Phil Kessel and the Center Carousel
Phil ‘The Thrill’ Kessel is off to the best start of his career, leading the league in points (16) and tied for the league lead in goals (9) through 9 games.
Leaf nation has always known that Kessel can put up big points though; more impressive is Kessel’s play at both ends of the rink. Brian Burke has referred to Kessel as a 200ft player, praising him on his back-checking and fore-checking.
In the past he was criticized heavily for not playing defense. Kessel was put in the same boat as players like Ilya Kovalchuk and Alexander Semin as players with superb scoring talent that were lazy in their own zone.
If Kessel continues to play with this level of effort and determination there is no reason why he can’t surpass 40 goals, and perhaps silence most of the critics he’s found in Toronto.
With Tim Connolly finally back in the lineup, Kessel will only be aided offensively, having another legitimate scoring threat on his line as well as an elite playmaker. That being said, if Connolly isn’t the answer, it’s not as though Kessel hasn’t rotated centers before.
Phil Kessel’s best friend on the team, Tyler Bozak was again asked to play first line duty. While it became evident that Bozak was not ready for first line pressures and expectations last season, Bozak did not look out of place in between Joffrey Lupul and Kessel from the get go. Bozak displayed competence on both sides of the puck, showcasing his ability to be a defensive forward often picking the pockets of opposing players, but also able to distribute the puck. Bozak looked to silence critics by correcting his plus/minus from a year ago (a scary -29) and now sits at a much healthier +5.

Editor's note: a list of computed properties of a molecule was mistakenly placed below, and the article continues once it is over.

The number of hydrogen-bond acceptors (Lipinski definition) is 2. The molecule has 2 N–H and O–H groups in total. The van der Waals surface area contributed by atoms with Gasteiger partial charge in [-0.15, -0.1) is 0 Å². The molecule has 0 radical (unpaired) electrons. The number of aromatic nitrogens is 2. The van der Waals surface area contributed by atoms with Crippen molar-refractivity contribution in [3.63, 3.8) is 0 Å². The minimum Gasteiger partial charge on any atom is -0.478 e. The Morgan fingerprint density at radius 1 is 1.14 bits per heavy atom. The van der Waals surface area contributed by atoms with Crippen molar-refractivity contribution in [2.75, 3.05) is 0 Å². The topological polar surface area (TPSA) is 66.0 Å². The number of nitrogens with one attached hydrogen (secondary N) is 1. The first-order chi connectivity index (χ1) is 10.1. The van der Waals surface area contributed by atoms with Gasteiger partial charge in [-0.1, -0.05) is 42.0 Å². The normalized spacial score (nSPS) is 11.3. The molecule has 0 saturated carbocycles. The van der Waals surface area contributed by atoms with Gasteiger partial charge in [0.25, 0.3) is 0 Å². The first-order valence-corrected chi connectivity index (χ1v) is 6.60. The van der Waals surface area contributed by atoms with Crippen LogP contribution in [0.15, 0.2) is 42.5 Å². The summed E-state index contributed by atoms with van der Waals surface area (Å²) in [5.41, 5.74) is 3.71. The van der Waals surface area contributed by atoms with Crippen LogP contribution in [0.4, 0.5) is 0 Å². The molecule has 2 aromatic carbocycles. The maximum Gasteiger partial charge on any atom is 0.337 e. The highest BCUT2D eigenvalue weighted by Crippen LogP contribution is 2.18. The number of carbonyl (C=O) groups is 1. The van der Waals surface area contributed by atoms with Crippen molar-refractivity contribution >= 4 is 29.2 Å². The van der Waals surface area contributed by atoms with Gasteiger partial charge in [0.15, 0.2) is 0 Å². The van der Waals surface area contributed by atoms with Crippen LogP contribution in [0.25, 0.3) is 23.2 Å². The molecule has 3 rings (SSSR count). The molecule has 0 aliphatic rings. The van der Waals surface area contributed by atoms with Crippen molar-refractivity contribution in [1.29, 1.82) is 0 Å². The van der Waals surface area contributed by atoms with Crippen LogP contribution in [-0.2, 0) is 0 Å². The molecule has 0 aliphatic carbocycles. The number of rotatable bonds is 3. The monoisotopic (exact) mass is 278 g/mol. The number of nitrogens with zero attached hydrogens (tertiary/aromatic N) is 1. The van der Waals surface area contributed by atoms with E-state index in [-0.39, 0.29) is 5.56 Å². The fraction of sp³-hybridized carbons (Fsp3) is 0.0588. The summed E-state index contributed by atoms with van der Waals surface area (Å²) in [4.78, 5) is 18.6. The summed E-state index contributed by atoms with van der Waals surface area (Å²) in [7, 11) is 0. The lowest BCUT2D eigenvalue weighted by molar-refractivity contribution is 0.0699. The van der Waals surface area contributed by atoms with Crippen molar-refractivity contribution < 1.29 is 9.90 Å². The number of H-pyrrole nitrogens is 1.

If Connolly and Lombardi miss any significant time it would not be surprising to see Bozak center the top line once again. He has matured as a player, and is playing with confidence. It’s clear he is a much different player than he was a year ago, and should continue to improve into a top 9 player in the NHL.
Acquired in the deal that saw the Leafs shed Brett Lebda and Robert Slaney (who?), Matthew Lombardi has been quite the pleasant surprise this season thus far. A player who wasn’t expected to play at all this season after suffering a concussion resulting in him missing almost the entire season in Nashville, dressed on opening night, and was a factor.
Ron Wilson made sure to slowly incorporate Lombardi into the lineup, playing him mostly on the fourth line in his first game action. When Lombardi displayed he was ready for more he slowly moved up the depth chart and made cameos on the top line.
Something I very much looked forward too when Matthew Lombardi was acquired was the potential for him to be on a line with Phil Kessel. Both known for being speed demons, it was only natural that Lombardi’s wheels would complement Phil’s fast paced game.